Keywords: Public economics, Regulation and industrial policy, Industrial policy
    JEL: H41 L50 O14 O25
    Date: 2010–03
  4. By: Martin Ardanaz; Carlos Scartascini; Mariano Tommasi
    Abstract: This paper surveys selected themes in the political economy of policymaking in Latin America, with an emphasis on recent research focusing on actual decision and implementation processes, and on the political institutions and state and social actors involved in those processes. In particular, the paper addresses how political rules work for or against intertemporal cooperation among political actors. The document shows that the extent to which polities obtain the key policy features that seem to determine development depends on the workings of political institutions, which define how the policymaking game is played, on the characteristics of the arenas of interaction, which define where the policymaking game is played, and on certain characteristics of key socioeconomic groups, which define who interacts with professionalpoliticians in pursuing different policy preferences.
    Keywords: Political institutions, Public policies, Economic policy, Government capabilities, Development, Latin America
    JEL: D72 D78 H10 H50 O10
    Date: 2010–03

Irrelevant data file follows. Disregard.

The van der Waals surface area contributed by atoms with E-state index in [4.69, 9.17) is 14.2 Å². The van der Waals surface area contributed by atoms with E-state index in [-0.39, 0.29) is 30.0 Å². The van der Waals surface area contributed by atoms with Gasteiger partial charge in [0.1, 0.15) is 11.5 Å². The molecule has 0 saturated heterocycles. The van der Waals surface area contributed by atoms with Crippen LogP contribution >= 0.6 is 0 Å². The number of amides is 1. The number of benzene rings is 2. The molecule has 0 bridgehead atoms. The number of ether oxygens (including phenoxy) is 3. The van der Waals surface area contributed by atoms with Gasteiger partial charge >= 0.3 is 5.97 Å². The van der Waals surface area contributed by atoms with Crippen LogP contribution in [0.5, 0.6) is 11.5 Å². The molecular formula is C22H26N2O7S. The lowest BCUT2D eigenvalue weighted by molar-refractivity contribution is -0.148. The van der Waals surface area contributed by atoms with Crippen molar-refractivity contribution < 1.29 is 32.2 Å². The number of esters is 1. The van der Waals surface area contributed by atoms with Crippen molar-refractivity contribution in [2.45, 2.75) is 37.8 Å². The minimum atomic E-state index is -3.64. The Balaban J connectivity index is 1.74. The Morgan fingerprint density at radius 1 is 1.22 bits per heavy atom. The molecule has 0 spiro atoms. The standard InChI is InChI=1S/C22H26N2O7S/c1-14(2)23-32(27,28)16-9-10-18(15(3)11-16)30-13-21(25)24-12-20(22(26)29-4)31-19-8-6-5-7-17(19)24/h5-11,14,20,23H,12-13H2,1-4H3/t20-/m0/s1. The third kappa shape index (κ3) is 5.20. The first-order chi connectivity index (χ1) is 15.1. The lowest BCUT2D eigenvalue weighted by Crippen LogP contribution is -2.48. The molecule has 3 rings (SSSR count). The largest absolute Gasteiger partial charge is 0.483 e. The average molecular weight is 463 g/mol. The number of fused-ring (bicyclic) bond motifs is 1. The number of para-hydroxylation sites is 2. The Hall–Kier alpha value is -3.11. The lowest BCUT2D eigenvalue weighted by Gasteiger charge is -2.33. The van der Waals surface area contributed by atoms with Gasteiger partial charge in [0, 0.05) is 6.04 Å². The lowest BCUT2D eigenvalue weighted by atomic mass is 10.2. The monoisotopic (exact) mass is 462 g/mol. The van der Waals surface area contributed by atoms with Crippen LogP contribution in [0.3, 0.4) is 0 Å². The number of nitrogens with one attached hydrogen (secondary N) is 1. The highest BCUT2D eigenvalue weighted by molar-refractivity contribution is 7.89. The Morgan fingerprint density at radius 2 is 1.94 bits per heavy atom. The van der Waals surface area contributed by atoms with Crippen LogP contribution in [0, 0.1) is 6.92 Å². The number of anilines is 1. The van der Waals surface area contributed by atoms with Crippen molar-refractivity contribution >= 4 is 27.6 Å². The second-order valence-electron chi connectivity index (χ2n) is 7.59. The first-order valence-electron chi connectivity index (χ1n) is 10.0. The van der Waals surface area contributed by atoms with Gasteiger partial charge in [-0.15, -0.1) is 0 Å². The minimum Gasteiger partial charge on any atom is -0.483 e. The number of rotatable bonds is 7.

5. By: Carlos Scartascini; Mariano Tommasi; Ernesto Stein
    Abstract: The capacity to sustain policies over time and the capacity to adjust policies in the face of changing circumstances are two desirable properties of policymaking systems. The veto player approach has suggested that polities with more veto players will have the capacity to sustain policies at the expense of the ability to change policy when necessary. This paper disputes that assertion from an intertemporal perspective, drawing from transaction cost economics and repeated game theory and showing that some countries might have both more credibility and more adaptability than others. More generally, the paper argues that, when studying the effects of political institutions on policy outcomes, a perspective of intertemporal politics might lead to predictions different from those emanating from more a-temporal approaches.
    Keywords: Political institutions, Public policies, Veto players, Policy adaptability, Policy stability, Intertemporal, Credibility, Repeated games
    JEL: D72 D78 H10 H50
    Date: 2010–03

This nep-lam issue is ©2010 by Maximo Rossi. It is provided as is without any express or implied warranty. It may be freely redistributed in whole or in part for any purpose. If distributed in part, please include this notice.
General information on the NEP project can be found at For comments please write to the director of NEP, Marco Novarese at <>. Put “NEP” in the subject, otherwise your mail may be rejected.
NEP’s infrastructure is sponsored by the School of Economics and Finance of Massey University in New Zealand.